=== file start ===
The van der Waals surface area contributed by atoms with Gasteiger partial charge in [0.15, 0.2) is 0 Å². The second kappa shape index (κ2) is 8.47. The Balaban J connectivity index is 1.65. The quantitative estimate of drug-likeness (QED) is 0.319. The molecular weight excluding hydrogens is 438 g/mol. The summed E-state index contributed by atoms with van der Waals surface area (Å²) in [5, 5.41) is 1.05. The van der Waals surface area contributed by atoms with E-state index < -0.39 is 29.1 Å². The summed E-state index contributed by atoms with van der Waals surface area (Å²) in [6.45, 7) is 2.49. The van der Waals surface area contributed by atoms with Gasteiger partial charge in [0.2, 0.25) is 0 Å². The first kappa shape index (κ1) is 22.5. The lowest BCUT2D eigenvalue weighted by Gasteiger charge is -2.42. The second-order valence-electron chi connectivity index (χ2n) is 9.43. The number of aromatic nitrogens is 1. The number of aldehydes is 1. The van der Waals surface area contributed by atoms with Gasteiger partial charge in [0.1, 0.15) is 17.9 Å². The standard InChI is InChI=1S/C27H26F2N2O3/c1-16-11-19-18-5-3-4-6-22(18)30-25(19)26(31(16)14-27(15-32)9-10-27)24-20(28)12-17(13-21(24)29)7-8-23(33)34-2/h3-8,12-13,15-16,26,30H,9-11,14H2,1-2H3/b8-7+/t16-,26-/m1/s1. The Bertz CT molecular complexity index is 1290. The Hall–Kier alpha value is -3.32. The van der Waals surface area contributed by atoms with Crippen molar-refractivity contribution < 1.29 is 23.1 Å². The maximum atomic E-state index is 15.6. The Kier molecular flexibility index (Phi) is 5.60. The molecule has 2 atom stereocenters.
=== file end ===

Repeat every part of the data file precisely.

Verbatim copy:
The van der Waals surface area contributed by atoms with Gasteiger partial charge in [0.15, 0.2) is 0 Å². The second kappa shape index (κ2) is 8.47. The Balaban J connectivity index is 1.65. The quantitative estimate of drug-likeness (QED) is 0.319. The molecular weight excluding hydrogens is 438 g/mol. The summed E-state index contributed by atoms with van der Waals surface area (Å²) in [5, 5.41) is 1.05. The van der Waals surface area contributed by atoms with E-state index < -0.39 is 29.1 Å². The summed E-state index contributed by atoms with van der Waals surface area (Å²) in [6.45, 7) is 2.49. The van der Waals surface area contributed by atoms with Gasteiger partial charge in [0.2, 0.25) is 0 Å². The first kappa shape index (κ1) is 22.5. The lowest BCUT2D eigenvalue weighted by Gasteiger charge is -2.42. The second-order valence-electron chi connectivity index (χ2n) is 9.43. The number of aromatic nitrogens is 1. The number of aldehydes is 1. The van der Waals surface area contributed by atoms with Gasteiger partial charge in [0.1, 0.15) is 17.9 Å². The standard InChI is InChI=1S/C27H26F2N2O3/c1-16-11-19-18-5-3-4-6-22(18)30-25(19)26(31(16)14-27(15-32)9-10-27)24-20(28)12-17(13-21(24)29)7-8-23(33)34-2/h3-8,12-13,15-16,26,30H,9-11,14H2,1-2H3/b8-7+/t16-,26-/m1/s1. The Bertz CT molecular complexity index is 1290. The Hall–Kier alpha value is -3.32. The van der Waals surface area contributed by atoms with Crippen molar-refractivity contribution < 1.29 is 23.1 Å². The maximum atomic E-state index is 15.6. The Kier molecular flexibility index (Phi) is 5.60. The molecule has 2 atom stereocenters.